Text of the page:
One of the core objectives of SPRING is to promote an evidence-based culture in integration policies and practices. With that in mind, partners have been working to identify tools and incentives that allow communities of practice (CoP) to self-evaluate their practices for better outcomes & better data. 

A Diagnostic Framework (DF) was developed to serve this objective and is expected, in general, to support and guide the evaluation (also intended as diagnosis) of practices of migrants’ integration or, alternatively, the identification of research/studies that are based on sound and methodologically consistent evaluation design.

The Diagnostic Framework, developed by ISMU over the past year, adopts the so-called Theory-Based Evaluation (TBE) approach to impact evaluation. According to this approach, three are the key-concepts:

  1. Impact, that is defined – according to a widely used definition – as any “positive and negative, primary and secondary long-term effects” produced by an intervention “directly or indirectly, intended or unintended” (OECD-DAC Lexicon, 2002).
  2. Impact evaluation, that identifies the evaluation focused on ex-post effects and their linkage to a specific intervention. It is “an evaluation focused on outcomes or payoff rather than process, delivery, or implementation evaluation” (Scriven, 1991), an evaluation which addresses the so-called causal issue.
  3. The logic informing impact evaluation. This logic considers impact evaluation in terms of contribution, assuming that the intervention is one of the causes of the changes/modifications that may occur after the intervention. Such a logic is characteristic of the Theory-Based Approach, which adopts a generative causation model whose specificity is “identifying the mechanisms that explain effects – the inference basis for theory-based and realist approaches to impact evaluation”.

The Diagnostic Framework has been developed in three versions, each one corresponding to a different Theory-Based Impact Evaluation sub-approach. The three sub-approaches are Contribution Analysis (CA), Theory of Change (ToC) and Realistic Evaluation (RE). For each of them, a specific operational tool has been produced in order to guide – step by step – its use for identifying and evaluating successful integration practices or checking whether a study or research has been conducted using that sub-approach in a sound and rigorous way. Therefore, six different Diagnostic Framework schemes are available. In addition, a unified version of the Diagnostic Framework has been developed for integration practices only. This version is based on the most relevant elements common to the three sub-approaches and is therefore consistent with the Theory-based perspective on evaluation.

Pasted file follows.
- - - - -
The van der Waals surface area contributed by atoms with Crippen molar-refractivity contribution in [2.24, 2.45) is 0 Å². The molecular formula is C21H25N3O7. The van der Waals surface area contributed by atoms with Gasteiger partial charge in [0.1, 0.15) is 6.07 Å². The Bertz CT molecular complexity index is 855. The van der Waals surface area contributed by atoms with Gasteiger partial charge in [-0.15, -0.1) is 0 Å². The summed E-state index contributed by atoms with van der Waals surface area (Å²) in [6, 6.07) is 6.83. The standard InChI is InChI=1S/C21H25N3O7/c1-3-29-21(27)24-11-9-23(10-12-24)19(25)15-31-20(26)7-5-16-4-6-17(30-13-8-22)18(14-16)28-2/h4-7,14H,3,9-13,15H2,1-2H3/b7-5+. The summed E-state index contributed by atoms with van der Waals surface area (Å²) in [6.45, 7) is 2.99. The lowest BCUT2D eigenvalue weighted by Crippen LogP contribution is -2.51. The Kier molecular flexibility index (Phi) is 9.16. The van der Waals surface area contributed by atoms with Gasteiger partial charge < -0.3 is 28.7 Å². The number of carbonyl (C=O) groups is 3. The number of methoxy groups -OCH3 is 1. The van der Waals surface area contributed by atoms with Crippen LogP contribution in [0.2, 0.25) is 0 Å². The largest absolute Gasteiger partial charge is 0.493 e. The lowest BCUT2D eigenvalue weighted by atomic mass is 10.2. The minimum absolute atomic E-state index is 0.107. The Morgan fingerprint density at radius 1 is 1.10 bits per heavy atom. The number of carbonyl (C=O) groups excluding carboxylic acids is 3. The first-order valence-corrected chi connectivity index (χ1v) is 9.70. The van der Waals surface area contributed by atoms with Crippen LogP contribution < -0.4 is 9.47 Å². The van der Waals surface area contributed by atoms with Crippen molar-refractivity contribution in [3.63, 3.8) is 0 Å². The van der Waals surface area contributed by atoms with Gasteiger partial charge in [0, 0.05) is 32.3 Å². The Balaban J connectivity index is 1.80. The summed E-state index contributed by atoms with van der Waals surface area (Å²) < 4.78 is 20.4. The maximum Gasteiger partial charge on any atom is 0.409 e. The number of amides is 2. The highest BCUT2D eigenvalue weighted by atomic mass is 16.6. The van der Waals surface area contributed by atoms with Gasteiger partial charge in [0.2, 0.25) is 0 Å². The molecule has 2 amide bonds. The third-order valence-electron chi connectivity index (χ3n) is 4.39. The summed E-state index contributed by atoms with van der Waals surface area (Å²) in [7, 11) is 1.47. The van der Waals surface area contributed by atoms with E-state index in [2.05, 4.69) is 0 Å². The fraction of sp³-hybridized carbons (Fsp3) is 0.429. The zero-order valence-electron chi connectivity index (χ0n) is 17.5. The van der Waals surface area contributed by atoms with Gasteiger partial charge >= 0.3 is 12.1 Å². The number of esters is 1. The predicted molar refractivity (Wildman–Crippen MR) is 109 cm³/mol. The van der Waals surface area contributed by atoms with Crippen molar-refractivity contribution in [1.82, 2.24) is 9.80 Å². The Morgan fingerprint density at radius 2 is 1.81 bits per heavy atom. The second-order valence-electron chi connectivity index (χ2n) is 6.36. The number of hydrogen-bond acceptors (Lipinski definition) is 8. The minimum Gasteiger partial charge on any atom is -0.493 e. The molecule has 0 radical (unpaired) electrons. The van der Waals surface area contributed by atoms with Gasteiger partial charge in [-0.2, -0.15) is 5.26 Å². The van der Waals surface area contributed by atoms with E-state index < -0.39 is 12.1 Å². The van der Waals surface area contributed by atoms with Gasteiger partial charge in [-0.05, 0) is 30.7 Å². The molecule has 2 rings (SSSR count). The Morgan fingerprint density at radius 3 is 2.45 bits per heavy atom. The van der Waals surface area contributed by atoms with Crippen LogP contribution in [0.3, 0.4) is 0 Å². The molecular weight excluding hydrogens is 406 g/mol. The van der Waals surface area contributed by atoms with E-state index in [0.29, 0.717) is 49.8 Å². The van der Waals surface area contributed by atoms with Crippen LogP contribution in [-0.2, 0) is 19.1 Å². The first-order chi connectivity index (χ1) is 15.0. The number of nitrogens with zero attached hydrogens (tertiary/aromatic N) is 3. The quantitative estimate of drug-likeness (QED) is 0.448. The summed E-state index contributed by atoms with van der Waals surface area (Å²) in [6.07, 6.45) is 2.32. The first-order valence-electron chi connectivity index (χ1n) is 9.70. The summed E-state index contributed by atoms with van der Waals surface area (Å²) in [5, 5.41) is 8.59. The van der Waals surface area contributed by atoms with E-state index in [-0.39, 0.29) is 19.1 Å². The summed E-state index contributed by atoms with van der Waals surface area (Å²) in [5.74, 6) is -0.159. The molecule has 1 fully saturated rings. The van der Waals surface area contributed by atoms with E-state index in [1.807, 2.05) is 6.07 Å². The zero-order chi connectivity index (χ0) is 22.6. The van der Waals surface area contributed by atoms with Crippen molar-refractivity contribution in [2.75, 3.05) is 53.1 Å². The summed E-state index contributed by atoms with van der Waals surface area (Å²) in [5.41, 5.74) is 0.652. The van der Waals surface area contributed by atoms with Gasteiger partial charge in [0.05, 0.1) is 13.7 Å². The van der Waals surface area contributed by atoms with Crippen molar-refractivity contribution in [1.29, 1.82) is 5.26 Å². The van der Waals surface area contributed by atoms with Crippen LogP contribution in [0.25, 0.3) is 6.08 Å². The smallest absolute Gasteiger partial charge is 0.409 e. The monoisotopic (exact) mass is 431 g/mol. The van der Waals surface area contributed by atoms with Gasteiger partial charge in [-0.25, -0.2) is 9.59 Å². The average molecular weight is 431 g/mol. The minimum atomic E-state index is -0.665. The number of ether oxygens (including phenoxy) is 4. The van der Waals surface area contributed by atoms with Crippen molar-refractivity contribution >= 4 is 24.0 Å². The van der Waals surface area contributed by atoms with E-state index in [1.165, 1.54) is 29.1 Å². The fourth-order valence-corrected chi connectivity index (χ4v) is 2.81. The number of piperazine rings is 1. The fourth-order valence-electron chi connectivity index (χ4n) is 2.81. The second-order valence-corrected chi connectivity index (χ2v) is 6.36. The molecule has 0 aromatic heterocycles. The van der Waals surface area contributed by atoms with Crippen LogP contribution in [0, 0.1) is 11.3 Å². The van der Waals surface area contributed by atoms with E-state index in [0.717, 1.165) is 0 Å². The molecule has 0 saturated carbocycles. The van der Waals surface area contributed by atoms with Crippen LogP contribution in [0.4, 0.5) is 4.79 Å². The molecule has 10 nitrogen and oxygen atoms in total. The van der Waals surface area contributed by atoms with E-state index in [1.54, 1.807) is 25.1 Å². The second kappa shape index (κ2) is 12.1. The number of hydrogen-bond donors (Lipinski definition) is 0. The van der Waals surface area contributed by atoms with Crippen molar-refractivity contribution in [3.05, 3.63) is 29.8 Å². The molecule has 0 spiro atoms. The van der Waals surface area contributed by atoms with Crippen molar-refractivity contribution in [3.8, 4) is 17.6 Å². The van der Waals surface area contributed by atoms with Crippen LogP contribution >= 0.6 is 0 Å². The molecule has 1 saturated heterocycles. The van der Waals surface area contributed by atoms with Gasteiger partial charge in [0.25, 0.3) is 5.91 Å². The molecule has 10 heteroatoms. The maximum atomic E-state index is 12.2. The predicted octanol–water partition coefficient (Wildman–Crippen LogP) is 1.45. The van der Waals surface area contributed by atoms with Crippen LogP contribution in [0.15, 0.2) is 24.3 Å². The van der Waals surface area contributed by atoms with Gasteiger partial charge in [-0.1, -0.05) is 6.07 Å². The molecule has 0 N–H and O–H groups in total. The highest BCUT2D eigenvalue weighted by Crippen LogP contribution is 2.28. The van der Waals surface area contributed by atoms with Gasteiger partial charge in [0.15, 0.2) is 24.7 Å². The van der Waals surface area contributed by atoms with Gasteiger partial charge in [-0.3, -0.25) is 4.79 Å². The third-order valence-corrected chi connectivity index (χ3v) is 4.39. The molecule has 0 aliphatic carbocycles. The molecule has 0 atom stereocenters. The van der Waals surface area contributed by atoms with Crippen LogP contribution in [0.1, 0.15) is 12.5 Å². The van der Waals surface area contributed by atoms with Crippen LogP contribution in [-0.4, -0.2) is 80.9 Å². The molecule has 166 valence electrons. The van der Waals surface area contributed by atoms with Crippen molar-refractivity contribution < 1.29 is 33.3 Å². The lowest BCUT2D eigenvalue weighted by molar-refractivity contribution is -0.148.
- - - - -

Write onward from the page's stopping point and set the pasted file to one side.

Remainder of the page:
With reference to the sub-approaches, Contribution Analysis (CA) mainly focuses on “causal process design” which means that the intervention “is regarded as a conjunction of causes that follows a sequence (…) whose process is built around a theory – a set of assumptions about how the intervention achieves its goals under what conditions” (DFID, 2012). The Theory-of-Change (ToC) sub-approach is based on “the set of assumptions that explain both the mini-steps that lead to the long-term goal and the connections between policy or programme activities and outcomes that occur each step of the way”. Articulating and eliciting the mini-steps leading to a long-term goal to be reached allows to give evidence to the factors, mechanisms and passages which must be analysed and assessed in order to link the final goal with the intermediate outcomes (changes) and the policy/programme’s implementation process or steps. Finally, Realistic (impact) Evaluation focuses on the interventions’ mechanisms and their implementation context(s). The idea that “causal outcomes follow from mechanisms acting in contexts is the axiomatic base upon which all realist explanation builds” (Pawson and Tilley, 1997).

See the dignostic framework here to understand the approach taken!